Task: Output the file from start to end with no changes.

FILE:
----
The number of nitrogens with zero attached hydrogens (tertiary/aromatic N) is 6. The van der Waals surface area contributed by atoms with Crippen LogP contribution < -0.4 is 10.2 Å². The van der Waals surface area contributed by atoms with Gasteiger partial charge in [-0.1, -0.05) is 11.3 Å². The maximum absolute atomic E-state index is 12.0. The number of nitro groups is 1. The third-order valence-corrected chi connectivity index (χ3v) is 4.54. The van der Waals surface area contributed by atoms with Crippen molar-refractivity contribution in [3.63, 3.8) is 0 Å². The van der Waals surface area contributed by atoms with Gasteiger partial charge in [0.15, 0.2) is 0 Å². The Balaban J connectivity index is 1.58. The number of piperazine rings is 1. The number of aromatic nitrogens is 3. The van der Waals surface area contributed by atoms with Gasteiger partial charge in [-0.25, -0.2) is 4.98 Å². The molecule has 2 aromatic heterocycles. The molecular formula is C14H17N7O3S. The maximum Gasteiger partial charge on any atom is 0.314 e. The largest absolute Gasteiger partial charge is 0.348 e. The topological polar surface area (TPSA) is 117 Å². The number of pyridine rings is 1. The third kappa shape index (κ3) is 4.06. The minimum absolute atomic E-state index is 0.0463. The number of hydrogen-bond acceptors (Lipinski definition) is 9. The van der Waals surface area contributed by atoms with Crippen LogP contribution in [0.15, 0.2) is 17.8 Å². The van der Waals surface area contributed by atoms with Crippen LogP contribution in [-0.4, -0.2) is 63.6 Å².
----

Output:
The number of nitrogens with zero attached hydrogens (tertiary/aromatic N) is 6. The van der Waals surface area contributed by atoms with Crippen LogP contribution < -0.4 is 10.2 Å². The van der Waals surface area contributed by atoms with Gasteiger partial charge in [-0.1, -0.05) is 11.3 Å². The maximum absolute atomic E-state index is 12.0. The number of nitro groups is 1. The third-order valence-corrected chi connectivity index (χ3v) is 4.54. The van der Waals surface area contributed by atoms with Crippen molar-refractivity contribution in [3.63, 3.8) is 0 Å². The van der Waals surface area contributed by atoms with Gasteiger partial charge in [0.15, 0.2) is 0 Å². The Balaban J connectivity index is 1.58. The number of piperazine rings is 1. The number of aromatic nitrogens is 3. The van der Waals surface area contributed by atoms with Gasteiger partial charge in [-0.25, -0.2) is 4.98 Å². The molecule has 2 aromatic heterocycles. The molecular formula is C14H17N7O3S. The maximum Gasteiger partial charge on any atom is 0.314 e. The largest absolute Gasteiger partial charge is 0.348 e. The topological polar surface area (TPSA) is 117 Å². The number of pyridine rings is 1. The third kappa shape index (κ3) is 4.06. The minimum absolute atomic E-state index is 0.0463. The number of hydrogen-bond acceptors (Lipinski definition) is 9. The van der Waals surface area contributed by atoms with Crippen LogP contribution in [0.15, 0.2) is 17.8 Å². The van der Waals surface area contributed by atoms with Crippen LogP contribution in [-0.4, -0.2) is 63.6 Å².